Sometimes something so wonderful happens you can’t believe it.
My sister recently found some old reel-to-reel recording tapes we had made in 1966, when I was 15. A friend of hers took the large tapes and transferred the contents to a cassette tape.
Featured on the tape are several guitar solos by yours truly -- a person not known then or now -- for her musical ability. Doesn’t matter, because more importantly what is also preserved on the tape is my mother’s voice, talking and singing, which I hadn’t heard in 31 years.
It’s hard to explain what hearing that first sound was like. I was so excited that I had to play it a couple of times just to make sure it was her. Sad to say I had forgotten how she sounded. But then her voice came across again, saying my name, calling my dad “honey,” and virtually running things like she always did so well. Wow.
We listened to the entire tape, hoping for more conversation. But the majority of the recording is of me playing guitar and singing. I was totally into James Bond in those days, so I recorded From Russia with Love and two rousing versions of Goldfinger, one of which leads off the tape.
My mom also takes time to sing Turn Around, the song that can drive an entire church congregation to pull out handkerchiefs at a wedding. Today, with her fifty-something daughter listening, the song is even more poignant. How did I grow so much? How could she be gone that long? Turn around and I am seven years older than she was when she sang that song.
Maybe best of all is a recorded duet of my mom and dad singing More, a Vic Dana song which I don’t think ever made it to classic status. I still remembered the words to the song, probably because I practiced it so much.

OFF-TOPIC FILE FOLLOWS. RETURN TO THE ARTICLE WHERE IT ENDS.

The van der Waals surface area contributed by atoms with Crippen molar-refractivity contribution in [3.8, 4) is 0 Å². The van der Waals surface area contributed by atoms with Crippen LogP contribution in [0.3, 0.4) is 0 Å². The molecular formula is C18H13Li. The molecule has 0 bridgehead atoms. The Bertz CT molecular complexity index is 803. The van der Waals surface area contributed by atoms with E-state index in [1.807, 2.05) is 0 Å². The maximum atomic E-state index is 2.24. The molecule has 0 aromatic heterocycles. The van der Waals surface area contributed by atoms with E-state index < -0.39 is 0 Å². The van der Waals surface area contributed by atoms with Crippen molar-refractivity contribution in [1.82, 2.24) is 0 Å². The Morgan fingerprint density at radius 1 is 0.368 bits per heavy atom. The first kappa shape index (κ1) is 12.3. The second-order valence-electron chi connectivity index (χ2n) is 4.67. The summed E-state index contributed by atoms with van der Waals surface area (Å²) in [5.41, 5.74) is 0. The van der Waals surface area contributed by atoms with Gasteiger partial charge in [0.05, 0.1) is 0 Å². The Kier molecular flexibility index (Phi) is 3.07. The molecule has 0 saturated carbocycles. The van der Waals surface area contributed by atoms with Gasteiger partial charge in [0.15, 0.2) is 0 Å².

On the tape I sing the song and then my parents chime in together. What a lovely thing to hear; the words are so apropos of them:
More than the greatest love the world has known,
This is the love I give to you alone.
More than the simple words I try to say--
I only live to love you more each day.
More than you'll ever know,
My arms long to hold you so,
My life will be in your keeping,
Waking, sleeping, laughing, weeping...
At the end my dad says, “Now, there’s a recording,” and I add, in my own smart-alecky way, “The Beatles have nothing to worry about.” But no Beatles recording was ever this special.
What a treat! It’s a sign of how much life has changed that this was entertainment for us. None of us can actually sing, and I don’t know where the gumption to record our voices came from. But it is all so innocently done, without any conceit. Just sitting around, singing together into a recorder the size of a microwave. Did everyone do this?
I wish there was more. I wish we had sung every night for weeks and recorded all of it. But we didn’t. So I will settle for the few moments I have to relive those days and keep this priceless treasure safe.
Longer than always is a long, long time,
But far beyond forever, you'll be mine.
I know I've never lived before,
And my heart is very sure,
No one else could love you more.
by Teresa K. Flatley